Solution

The calculation of Opening Inventory Cost will be as follows-

Cost of goods sold example 3 png
  • Opening Inventory Cost = Opening units * direct cost per unit
  • Opening Inventory Cost = 3,000 * $ 1.5 = $4,500

The calculation of Closing Inventory Cost will be as follows-

Fig 3.1
  • Closing Inventory Cost = Closing units * direct cost per unit
  • Closing Inventory Cost = 1,000 * $ 1.5 = $1,500

Cost of Goods Sold Calculation

Fig 3.2
  • Cost of Goods Sold = Opening inventory + Purchases – Discount –Purchase return + Freight in – Closing Inventory
  • Cost of Goods Sold = $4,500 + $50,000 – $5,000 – $7,000 + $10,000 – $1,500
  • Cost of Goods Sold = $51,000

Analysis: The cost of goods sold by the company is $51,000. Return and allowances are deducted while calculating the cost of goods sold as they are returned to the customers. Discount received decreases the purchase cost, reducing the cost of goods sold. Freight is the direct expenditure incurred for purchasing the material and thus added while calculating the cost of goods sold.

Cost of Goods Sold in Video

 

Conclusion

The accounting term, which describes the expenses incurred for creating the goods or obtaining the goods to sell them, is known as the cost of the goods sold. It includes direct costsDirect CostsDirect cost refers to the cost of operating core business activity—production costs, raw material cost, and wages paid to factory staff. Such costs can be determined by identifying the expenditure on cost objects.read more only. The businesses that are into the business of selling the products can only list the cost of the goods sold on their statement of income. While calculating the cost of the goods sold, only the inventory sold during the current accounting periodAccounting PeriodAccounting Period refers to the period in which all financial transactions are recorded and financial statements are prepared. This might be quarterly, semi-annually, or annually, depending on the period for which you want to create the financial statements to be presented to investors so that they can track and compare the company's overall performance.read more should be included.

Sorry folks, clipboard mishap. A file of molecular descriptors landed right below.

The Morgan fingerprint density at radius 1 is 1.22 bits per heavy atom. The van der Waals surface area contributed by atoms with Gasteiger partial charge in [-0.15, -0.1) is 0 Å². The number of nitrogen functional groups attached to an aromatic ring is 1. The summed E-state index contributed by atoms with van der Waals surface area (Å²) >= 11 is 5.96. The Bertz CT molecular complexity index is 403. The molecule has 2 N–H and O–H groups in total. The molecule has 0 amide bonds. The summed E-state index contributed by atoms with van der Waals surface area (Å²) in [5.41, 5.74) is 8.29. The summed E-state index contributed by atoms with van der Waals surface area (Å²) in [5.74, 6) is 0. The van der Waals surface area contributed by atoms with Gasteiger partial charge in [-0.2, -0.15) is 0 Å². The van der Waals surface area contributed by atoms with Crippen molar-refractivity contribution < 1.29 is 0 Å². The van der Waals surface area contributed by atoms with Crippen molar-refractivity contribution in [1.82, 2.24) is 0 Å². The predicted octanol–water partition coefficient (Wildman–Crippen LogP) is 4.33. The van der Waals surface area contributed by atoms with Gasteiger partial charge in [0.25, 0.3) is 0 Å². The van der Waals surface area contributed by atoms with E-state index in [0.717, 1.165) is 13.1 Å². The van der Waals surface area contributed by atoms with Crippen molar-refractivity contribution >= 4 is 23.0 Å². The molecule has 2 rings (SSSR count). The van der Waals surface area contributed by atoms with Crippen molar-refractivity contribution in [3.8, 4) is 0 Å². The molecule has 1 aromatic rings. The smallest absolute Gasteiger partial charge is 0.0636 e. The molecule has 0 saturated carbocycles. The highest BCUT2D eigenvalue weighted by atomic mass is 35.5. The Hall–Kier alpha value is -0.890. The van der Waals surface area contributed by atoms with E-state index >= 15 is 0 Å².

The cost of the goods sold is shown in the statement of income. It should be taken as an expense while analyzing that accounting period. The cost of the goods sold is matched with revenues earned from selling the goods, thereby considering the gross profitGross ProfitGross Profit shows the earnings of the business entity from its core business activity i.e. the profit of the company that is arrived after deducting all the direct expenses like raw material cost, labor cost, etc. from the direct income generated from the sale of its goods and services.read more. The cost of the goods sold is matched with revenues earned from selling the goods, thereby considering the matching principle of the accountingMatching Principle Of The AccountingThe Matching Principle of Accounting provides accounting guidance, stating that all expenses should be recognized in the income statement of the period in which the revenue related to that expense is earned. This means that, regardless of when the actual transaction is made, the expenses that are entered into the debit side of the accounts should have a corresponding credit entry in the same period.read more. When the cost of the goods is subtracted from the total revenue, the results will be the gross profit. While calculating the cost of the goods sold, the inventory methods used by the company for valuing the inventory should be taken care of as it can give the different costs of the goods sold for the identical companies.